The Sugarcubes officially began at 2:50 p.m., the eighth of June, 1986. The date coincides with the birth of Björk's baby. (In a twist worthy of a Russian novel, the baby's father, Björk's ex-husband Thor, the guitarist, is also father to Magga the keyboardist's baby girl.)
Now try this concept: the Sugarcubes are Iceland's first and only supergroup. In the early '80s Iceland was a rather unstimulating place to be. Bands like Wire, Siouxie and the Banshees, and the Slits hit a nerve, and visits by the likes of Psychic TV, Echo & The Bunnymen, and Killing Joke inspired arty Icelanders to form their own groups. Björk, Einar, and Siggi formed Kukl (Icelandic for sorcerer). Einar, a poet who has published a volume called Shitheap, and fellow poet Bragi had also been in Purrkur Pillnikk, who toured with the Fall. Thor was also a poet, author of such tomes as Drink Some Petrol Darling, and performed with a group called Fan Houtens Koko. Magga was a member of Risaedlan (in English: Reptile).
The "six maniacs" had "nothing in common, except nothing was happening in Iceland." As Iceland's only indie label had just gone bankrupt, they fromed Bad Taste Ltd. (taken from Picasso's maxim, "Good taste is the killer of all creativity"). Their goal: to publish poetry, release records, and one day open a cafe, gallery, bookshop (Icelanders buy the most books per capita in the world), and radio station. "Building and empire," as Einar put it, with typical modesty.
The Sugarcubes' first single, "Birthday",was funded by the profits of a Bad Taste postcard commemorating the Reagan-Gorbachev 1986 Reykjavik summit. The record was worshipped by the British music press, and particular attention was paid to Björk. As with Blondie, the singer was the star, attracting so much attention that major record labels tried to lure Björk away, flying to Reykjavik with six-figure checks, only towitness showcase gigs sung entirely in Icelandic.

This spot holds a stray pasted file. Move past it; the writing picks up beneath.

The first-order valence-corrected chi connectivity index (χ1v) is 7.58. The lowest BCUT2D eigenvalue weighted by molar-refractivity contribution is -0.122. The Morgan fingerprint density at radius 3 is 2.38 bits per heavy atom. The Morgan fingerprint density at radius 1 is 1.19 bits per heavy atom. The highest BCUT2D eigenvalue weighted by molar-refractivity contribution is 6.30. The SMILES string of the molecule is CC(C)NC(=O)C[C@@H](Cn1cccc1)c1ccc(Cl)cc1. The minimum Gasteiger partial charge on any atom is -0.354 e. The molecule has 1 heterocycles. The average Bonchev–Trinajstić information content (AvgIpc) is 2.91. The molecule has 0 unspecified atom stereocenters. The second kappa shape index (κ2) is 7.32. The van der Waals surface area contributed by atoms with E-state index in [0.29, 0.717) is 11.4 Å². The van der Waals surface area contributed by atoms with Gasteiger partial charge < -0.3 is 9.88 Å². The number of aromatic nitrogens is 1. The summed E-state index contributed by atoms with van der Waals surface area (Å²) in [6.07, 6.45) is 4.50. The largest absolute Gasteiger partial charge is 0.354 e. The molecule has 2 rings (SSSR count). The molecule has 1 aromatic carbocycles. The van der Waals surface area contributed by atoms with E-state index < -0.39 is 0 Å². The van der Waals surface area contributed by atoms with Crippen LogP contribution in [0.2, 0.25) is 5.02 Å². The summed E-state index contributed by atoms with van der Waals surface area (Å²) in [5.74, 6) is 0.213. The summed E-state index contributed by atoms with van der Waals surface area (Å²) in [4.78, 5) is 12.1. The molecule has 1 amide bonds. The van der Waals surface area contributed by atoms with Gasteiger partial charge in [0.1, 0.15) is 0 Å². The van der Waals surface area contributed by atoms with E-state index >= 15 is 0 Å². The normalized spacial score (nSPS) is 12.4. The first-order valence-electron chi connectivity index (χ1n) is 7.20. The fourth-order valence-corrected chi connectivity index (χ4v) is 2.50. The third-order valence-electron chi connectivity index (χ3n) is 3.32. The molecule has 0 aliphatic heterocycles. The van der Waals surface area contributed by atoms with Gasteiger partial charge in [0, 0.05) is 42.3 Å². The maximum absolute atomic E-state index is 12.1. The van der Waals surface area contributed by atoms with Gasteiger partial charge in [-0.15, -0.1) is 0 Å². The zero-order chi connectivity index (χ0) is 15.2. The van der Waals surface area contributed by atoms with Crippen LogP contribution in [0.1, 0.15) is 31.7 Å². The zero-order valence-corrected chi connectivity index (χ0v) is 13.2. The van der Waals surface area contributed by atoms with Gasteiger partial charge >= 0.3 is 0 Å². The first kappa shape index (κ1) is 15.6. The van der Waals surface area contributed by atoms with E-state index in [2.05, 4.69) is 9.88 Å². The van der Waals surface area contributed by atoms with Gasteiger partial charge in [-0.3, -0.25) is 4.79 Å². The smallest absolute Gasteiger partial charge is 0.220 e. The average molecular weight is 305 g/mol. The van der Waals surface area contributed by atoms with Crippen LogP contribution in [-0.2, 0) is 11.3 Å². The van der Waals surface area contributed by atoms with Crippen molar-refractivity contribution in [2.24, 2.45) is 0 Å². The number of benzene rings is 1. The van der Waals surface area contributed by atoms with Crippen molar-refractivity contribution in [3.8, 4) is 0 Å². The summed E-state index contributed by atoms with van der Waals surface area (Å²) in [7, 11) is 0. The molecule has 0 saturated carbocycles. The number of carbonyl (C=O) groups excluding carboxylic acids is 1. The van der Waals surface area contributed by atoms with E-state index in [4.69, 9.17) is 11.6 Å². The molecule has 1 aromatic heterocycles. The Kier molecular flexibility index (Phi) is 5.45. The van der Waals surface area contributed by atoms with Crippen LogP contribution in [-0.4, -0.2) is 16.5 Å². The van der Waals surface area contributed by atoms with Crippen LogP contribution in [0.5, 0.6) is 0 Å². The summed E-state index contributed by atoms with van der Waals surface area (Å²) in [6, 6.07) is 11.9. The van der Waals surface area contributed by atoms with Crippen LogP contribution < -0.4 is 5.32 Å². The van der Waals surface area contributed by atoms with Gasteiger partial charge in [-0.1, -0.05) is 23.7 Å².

The Sugarcubes have flown over from Iceland to perform "Hit", their new single, on an English TV show. We meet in the bar of their expensive London hotel. As she speaks, Björk hides her arms inside her T-shirt (a Sugarcubes T-shirt with a squirmy sperm on it) and wriggles playfully. Next, her head goes in too, and all that's left is a talking T-shirt with a tuft of hair at the top. She tells me her mountaineering socks are called "Hoppy" and "Hobnob". She wears a pendant: a fine silver sperm. She tells me that an orgasm is "the only minute you're part of the rest of the universe, and you feel ecstatic about it."
With her cubist face, all punched in like a Klee painting, Björk looks like a warrior doll, tough and vulnerable at the same time, and as captivating and disconcerting as she sounds when she sings. Out of the blue, she will stop talking and try to pick up her glass with her teeth. When she says her favorite music at the moment is Maria Callas and Sororicide, an Icelandic death-metal group of thirteen-year-olds, she can't help but perform: "They say [squeaking], 'This one's called "Kill Your Mother". Woaraghghhh.' It's keeky," she giggles. "Really keeky." It's her favorite word.